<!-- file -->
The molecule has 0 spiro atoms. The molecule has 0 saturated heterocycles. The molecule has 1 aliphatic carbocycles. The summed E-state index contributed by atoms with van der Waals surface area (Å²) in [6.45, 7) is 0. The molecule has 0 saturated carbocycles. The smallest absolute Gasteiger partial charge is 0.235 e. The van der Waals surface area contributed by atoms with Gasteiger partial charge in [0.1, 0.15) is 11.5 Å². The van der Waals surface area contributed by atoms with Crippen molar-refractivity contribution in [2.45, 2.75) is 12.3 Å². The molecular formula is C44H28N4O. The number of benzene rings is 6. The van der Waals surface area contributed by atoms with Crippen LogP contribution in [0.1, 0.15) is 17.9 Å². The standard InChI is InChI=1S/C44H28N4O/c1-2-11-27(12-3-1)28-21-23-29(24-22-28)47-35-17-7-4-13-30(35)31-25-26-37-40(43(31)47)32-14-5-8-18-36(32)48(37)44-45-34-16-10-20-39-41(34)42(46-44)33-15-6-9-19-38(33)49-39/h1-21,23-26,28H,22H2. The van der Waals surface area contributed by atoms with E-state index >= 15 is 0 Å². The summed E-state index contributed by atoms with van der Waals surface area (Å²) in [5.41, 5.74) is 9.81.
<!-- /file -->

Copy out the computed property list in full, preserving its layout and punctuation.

The molecule has 0 spiro atoms. The molecule has 0 saturated heterocycles. The molecule has 1 aliphatic carbocycles. The summed E-state index contributed by atoms with van der Waals surface area (Å²) in [6.45, 7) is 0. The molecule has 0 saturated carbocycles. The smallest absolute Gasteiger partial charge is 0.235 e. The van der Waals surface area contributed by atoms with Gasteiger partial charge in [0.1, 0.15) is 11.5 Å². The van der Waals surface area contributed by atoms with Crippen molar-refractivity contribution in [2.45, 2.75) is 12.3 Å². The molecular formula is C44H28N4O. The number of benzene rings is 6. The van der Waals surface area contributed by atoms with Crippen LogP contribution in [0.1, 0.15) is 17.9 Å². The standard InChI is InChI=1S/C44H28N4O/c1-2-11-27(12-3-1)28-21-23-29(24-22-28)47-35-17-7-4-13-30(35)31-25-26-37-40(43(31)47)32-14-5-8-18-36(32)48(37)44-45-34-16-10-20-39-41(34)42(46-44)33-15-6-9-19-38(33)49-39/h1-21,23-26,28H,22H2. The van der Waals surface area contributed by atoms with E-state index >= 15 is 0 Å². The summed E-state index contributed by atoms with van der Waals surface area (Å²) in [5.41, 5.74) is 9.81.